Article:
Another of the world’s natural icons has bitten the dust.
This one, the Azure Window, on the island of Gozo in Malta, collapsed after heavy storms and raging seas battered the Maltese archipelago last week. The feature, known as Tieqa tad-Dwejra in the Mediterranean island nation, had become one of the most popular tourist destinations in the country, with a number of boat tours from Dwerja Bay incorporating the spot into their itineraries.
The limestone arch was a popular cliff-jumping site that was featured in a variety of Hollywood projects, including the 1981 movie, Clash of the Titans, and the first episode of HBO’s Game of Thrones.
According to the Telegraph, a U.K.-based newspaper and website, news of the icon’s collapse drew public condolences and somber Tweets from a variety of high-profile Maltese officials, including Prime Minister Joseph Muscat and Simon Busuttil, the country’s opposition leader.
Government officials reportedly had conducted a number of tests on the rock formation in recent years and learned that while erosion was inevitable, the archway had no major structural issues. Even so, the Maltese government in 2016 made it illegal to walk across the Window, establishing a fine of €1,500 for those who did.
Interestingly, the arch itself wasn’t the only part of the structure to collapse: the support stacks on either side of the feature appear to have crumbled into the sea, as well.
The Azure Window isn’t the first natural icon around the world to collapse in recent months; in January, another weather event brought down a famous sequoia tree in California’s Calaveras Big Trees State Park. The tree, nicknamed the “Pioneer Cabin Tree,” had a tunnel carved into its base. Over the years, everything from horses to cars had passed through it. In recent years, only hikers were allowed through.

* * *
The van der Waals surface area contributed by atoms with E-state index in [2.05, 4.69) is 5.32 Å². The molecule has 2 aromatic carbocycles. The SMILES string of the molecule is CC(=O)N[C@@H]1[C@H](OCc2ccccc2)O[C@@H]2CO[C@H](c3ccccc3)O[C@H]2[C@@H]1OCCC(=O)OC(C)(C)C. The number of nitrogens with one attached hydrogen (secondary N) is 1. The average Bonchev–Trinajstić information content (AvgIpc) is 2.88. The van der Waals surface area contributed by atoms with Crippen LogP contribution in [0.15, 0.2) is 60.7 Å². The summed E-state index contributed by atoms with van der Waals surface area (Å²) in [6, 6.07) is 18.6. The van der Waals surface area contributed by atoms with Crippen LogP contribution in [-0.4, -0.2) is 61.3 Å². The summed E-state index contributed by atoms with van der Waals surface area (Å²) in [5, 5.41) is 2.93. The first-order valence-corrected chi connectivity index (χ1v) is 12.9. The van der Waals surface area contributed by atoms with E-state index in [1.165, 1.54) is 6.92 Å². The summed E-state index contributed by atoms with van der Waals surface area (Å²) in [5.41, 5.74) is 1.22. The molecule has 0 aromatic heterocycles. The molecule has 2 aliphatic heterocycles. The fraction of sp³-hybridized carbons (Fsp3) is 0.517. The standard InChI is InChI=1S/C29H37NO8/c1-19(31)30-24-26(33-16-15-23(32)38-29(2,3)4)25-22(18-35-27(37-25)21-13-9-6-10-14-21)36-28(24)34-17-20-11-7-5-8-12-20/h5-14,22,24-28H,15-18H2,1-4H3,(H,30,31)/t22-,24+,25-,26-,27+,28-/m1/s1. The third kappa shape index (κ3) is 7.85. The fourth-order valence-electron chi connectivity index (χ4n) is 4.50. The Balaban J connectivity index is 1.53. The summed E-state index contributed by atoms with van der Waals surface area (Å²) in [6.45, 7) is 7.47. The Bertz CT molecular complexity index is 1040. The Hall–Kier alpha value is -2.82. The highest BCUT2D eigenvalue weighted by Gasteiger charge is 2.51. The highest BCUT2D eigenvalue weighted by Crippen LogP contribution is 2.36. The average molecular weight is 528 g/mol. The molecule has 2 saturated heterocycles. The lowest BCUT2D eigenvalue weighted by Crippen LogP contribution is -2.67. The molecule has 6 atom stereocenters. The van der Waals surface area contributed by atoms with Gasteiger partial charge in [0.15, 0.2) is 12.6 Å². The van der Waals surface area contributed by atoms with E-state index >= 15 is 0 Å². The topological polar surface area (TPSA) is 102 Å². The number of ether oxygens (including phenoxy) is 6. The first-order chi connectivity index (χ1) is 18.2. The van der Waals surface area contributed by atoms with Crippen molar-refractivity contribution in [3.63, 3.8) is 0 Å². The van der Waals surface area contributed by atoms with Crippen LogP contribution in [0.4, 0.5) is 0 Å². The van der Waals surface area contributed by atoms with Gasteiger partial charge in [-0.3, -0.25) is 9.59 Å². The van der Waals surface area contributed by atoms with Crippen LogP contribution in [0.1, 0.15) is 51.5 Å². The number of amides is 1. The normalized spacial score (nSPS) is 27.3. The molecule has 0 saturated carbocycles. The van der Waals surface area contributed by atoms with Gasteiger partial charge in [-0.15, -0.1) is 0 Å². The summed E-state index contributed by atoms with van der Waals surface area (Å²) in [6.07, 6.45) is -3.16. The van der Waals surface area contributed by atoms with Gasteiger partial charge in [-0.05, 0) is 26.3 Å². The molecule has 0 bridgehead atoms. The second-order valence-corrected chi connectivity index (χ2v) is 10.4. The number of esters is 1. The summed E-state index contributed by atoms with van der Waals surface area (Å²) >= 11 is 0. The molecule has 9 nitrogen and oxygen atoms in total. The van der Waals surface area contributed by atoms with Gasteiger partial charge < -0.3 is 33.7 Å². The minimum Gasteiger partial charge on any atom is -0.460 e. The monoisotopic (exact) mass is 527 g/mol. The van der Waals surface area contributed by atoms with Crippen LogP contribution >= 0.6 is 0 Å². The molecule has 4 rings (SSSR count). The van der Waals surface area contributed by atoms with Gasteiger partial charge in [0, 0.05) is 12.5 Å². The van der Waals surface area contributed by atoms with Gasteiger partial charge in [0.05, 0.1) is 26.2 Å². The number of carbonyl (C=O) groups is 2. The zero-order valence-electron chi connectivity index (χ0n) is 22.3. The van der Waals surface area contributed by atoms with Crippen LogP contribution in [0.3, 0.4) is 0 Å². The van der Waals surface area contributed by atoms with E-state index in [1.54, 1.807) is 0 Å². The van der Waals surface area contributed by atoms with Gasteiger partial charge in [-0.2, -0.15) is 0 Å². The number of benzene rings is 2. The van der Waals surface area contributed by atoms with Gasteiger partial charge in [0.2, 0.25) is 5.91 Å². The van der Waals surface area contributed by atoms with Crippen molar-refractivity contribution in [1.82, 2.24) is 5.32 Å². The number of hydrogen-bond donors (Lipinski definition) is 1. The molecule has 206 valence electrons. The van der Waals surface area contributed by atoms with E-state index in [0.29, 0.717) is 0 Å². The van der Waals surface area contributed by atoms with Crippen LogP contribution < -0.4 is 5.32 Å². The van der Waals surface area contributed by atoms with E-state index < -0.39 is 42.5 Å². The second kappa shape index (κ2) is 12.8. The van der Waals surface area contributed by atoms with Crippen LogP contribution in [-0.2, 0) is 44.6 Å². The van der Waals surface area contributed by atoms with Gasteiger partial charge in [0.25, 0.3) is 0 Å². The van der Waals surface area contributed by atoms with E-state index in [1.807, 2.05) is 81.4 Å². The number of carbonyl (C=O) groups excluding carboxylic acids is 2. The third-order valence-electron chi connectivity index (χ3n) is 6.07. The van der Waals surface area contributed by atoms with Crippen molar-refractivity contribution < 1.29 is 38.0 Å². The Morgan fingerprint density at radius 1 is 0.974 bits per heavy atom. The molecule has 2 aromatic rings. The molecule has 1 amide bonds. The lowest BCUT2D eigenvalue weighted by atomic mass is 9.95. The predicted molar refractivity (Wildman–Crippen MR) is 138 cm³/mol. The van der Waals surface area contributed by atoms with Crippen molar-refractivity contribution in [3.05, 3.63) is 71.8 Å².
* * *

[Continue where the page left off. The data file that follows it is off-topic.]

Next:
Matt Villano is a freelance writer and editor based in Healdsburg, California. In nearly 20 years as a full-time freelancer, he has covered travel for publications including TIME, the Wall Street Journal, the New York Times, Sunset, Backpacker, Entrepreneur, and more. He contributes to the Expedia Viewfinder blog and writes a monthly food column for Islands magazine. Villano also serves on the board of the Family Travel Association and blogs about family travel at Wandering Pod. Learn more about him at Whalehead.com.
Matt Villano Matt Villano is a writer and editor based in Healdsburg, California. To learn more about him, visit whalehead.com.